I've been working alongside other Canadians for over a decade trying to get Canada to protect its oceans. Sometimes it seems like we're hitting our heads against a brick wall: we're bloody, tired and sore, and the mortar shows no signs of cracking.
I almost forgot that it's even possible for governments to make bold moves to protect nature. That all changed yesterday, when Australia announced a comprehensive network of marine protected areas that covers 40 per cent of their oceans. send a letter now
Thank you Australia for reminding me that progress is possible!
We need to pass on this reminder to our Canadian government, who has made many international commitments to establishing marine protected areas, but has done little to actually meet them.
Canada still has less than 1 per cent of its ocean area protected and continues to underfund and under-deliver on the establishment of marine protected areas and other marine protection measures.
Australia is more similar to Canada than any other country in the world — they are a democratic, Commonwealth country with large ocean areas and ocean economies that depend on healthy productive oceans to support recreation, tourism and seafood industries. They also have offshore oil and gas and transportation industries.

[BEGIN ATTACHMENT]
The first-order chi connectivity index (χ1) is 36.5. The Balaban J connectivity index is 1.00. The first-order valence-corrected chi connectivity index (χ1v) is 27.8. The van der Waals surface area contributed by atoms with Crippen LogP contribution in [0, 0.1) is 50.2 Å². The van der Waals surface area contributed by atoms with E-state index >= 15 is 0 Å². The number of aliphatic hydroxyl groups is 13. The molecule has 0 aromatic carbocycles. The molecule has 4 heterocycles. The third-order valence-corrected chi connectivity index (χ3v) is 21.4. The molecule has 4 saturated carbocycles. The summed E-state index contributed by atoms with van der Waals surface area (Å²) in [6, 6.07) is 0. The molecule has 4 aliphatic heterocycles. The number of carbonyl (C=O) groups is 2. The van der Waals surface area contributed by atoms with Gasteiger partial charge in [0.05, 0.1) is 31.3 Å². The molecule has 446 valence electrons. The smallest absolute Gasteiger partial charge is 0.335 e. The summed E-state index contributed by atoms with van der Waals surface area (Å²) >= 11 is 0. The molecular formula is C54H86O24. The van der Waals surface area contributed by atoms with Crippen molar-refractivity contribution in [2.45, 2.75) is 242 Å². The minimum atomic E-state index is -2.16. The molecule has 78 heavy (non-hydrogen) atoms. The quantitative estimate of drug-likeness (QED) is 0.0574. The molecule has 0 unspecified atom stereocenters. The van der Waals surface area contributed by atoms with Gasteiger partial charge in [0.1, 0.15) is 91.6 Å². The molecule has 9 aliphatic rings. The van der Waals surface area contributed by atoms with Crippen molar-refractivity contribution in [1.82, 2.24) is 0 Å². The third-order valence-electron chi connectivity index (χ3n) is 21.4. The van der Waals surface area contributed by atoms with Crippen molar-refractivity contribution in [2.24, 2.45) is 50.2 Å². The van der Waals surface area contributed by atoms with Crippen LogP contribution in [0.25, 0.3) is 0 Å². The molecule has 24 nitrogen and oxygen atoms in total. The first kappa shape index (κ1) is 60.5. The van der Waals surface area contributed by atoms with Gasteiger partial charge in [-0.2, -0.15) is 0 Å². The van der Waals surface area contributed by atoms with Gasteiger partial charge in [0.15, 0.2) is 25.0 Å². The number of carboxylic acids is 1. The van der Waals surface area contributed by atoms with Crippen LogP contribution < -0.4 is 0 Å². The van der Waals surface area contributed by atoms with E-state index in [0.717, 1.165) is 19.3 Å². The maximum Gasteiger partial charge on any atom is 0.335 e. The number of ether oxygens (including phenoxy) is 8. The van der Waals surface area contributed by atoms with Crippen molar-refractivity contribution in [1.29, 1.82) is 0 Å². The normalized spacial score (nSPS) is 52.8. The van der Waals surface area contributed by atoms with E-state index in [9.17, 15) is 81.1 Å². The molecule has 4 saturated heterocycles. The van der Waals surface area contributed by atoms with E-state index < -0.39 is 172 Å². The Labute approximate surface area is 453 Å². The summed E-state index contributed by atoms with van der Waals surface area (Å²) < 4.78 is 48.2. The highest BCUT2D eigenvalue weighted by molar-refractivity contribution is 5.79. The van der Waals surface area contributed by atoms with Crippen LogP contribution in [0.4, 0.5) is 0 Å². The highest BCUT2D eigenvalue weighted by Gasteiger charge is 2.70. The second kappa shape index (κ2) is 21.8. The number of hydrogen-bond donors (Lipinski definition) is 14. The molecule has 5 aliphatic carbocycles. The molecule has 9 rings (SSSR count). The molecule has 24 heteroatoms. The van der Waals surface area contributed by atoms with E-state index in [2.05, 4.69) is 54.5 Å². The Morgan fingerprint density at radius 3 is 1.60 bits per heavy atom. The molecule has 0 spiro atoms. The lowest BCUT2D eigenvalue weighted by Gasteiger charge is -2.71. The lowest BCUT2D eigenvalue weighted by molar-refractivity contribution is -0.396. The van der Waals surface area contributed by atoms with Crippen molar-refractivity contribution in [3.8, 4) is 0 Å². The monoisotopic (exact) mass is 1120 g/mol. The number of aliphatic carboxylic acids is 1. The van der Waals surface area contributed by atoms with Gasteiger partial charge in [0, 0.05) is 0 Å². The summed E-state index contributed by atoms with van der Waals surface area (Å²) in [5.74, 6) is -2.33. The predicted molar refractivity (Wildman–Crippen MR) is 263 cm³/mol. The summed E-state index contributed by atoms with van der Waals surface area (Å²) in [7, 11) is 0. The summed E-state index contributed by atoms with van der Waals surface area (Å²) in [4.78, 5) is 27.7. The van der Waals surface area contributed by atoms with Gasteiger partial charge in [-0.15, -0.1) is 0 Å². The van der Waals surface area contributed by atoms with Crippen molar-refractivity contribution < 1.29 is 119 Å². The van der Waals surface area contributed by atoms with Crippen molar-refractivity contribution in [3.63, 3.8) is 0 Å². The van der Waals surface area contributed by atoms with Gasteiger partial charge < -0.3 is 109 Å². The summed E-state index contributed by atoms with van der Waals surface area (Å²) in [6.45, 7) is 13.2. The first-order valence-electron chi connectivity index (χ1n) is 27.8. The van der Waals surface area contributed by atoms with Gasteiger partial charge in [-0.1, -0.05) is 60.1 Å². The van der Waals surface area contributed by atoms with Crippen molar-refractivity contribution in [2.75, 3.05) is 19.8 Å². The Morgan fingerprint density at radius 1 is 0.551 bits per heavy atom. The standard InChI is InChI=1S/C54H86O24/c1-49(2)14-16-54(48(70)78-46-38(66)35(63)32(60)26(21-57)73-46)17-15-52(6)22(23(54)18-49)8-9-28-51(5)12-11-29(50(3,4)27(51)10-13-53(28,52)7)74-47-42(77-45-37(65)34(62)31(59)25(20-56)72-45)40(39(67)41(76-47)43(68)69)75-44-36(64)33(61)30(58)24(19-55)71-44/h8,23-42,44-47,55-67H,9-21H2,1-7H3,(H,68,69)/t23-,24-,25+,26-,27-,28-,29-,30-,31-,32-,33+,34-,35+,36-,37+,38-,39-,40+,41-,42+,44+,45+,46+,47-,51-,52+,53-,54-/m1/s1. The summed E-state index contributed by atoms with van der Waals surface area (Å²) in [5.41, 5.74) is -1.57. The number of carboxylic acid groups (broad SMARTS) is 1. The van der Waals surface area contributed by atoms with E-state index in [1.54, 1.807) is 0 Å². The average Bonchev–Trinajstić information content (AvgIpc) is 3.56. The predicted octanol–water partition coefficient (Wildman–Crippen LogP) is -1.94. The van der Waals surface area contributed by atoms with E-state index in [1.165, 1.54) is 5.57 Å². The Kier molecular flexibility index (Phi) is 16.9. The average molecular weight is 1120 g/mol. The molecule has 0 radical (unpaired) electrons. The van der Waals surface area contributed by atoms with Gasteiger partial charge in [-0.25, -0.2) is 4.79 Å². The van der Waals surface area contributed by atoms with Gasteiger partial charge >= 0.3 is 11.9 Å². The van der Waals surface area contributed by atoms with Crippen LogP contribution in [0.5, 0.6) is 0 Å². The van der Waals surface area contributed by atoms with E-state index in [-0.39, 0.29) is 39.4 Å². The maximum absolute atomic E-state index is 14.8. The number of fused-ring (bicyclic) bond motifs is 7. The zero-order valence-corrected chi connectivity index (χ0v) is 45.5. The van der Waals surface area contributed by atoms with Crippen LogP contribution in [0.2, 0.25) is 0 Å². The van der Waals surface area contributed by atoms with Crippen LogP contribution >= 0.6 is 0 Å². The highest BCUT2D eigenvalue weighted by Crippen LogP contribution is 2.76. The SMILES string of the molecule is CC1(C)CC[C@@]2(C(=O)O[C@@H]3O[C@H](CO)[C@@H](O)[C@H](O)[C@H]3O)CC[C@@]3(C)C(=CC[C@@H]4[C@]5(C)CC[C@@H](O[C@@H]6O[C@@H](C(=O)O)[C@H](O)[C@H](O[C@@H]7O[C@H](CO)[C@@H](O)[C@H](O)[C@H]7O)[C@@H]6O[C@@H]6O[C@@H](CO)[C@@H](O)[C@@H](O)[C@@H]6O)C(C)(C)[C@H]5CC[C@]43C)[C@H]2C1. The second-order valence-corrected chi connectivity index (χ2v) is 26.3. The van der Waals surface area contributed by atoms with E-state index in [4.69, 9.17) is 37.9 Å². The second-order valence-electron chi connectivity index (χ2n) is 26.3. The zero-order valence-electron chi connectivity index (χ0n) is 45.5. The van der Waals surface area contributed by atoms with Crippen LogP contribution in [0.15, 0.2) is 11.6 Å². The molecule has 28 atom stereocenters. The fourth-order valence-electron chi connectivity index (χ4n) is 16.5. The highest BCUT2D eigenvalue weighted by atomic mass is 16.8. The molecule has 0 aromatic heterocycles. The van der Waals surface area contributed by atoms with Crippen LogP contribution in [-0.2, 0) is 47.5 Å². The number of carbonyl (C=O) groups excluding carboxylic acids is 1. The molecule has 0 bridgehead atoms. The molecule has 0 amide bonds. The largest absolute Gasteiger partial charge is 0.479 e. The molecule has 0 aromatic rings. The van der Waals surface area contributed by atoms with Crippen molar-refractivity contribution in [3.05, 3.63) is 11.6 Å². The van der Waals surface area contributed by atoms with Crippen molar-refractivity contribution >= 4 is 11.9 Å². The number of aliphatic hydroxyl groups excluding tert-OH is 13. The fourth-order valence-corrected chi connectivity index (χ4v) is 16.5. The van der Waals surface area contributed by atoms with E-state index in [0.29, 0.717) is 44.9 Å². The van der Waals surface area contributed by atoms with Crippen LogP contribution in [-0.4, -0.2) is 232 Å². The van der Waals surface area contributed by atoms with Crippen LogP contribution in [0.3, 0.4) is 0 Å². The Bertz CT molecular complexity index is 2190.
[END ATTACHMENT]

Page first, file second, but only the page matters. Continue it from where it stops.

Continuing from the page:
So, as we fail to meet our national and international agreements, what can we learn from Australia's move to protect 40 per cent of their ocean area?
Instead of working to establish one marine protected area at a time, they are establishing a comprehensive network all at once. This is more effective and efficient, allowing them to meet their goal in one coordinated, comprehensive program.
Industry groups have expressed their preference to this approach. They are willing to exchange restricted access in some areas for long-term security to resource use in others. Simply put, it's better for business to know exactly what you have to work with in the long-term.
Australia has shown us that progress doesn't have to be slow and incremental.
Sign up for our newsletter
With looming threats and global economic uncertainty, securing the health of our oceans is paramount. As Canada and Australia both prepare to attend Rio +20 (the 20 year follow-up to the first United Nations Conference on Sustainable Development), this is an opportunity to look at where our countries stand on meeting our international commitments.
On marine protection, Canada continues to get a failing grade.
But, as we continue to bang our heads against this brick wall, it's reassuring to know that Down Under, they finally cracked the wall open...and the world will be celebrating at Rio.
For more information about the Australian marine reserve network, visit:
Announcement of Final Commonwealth marine reserves network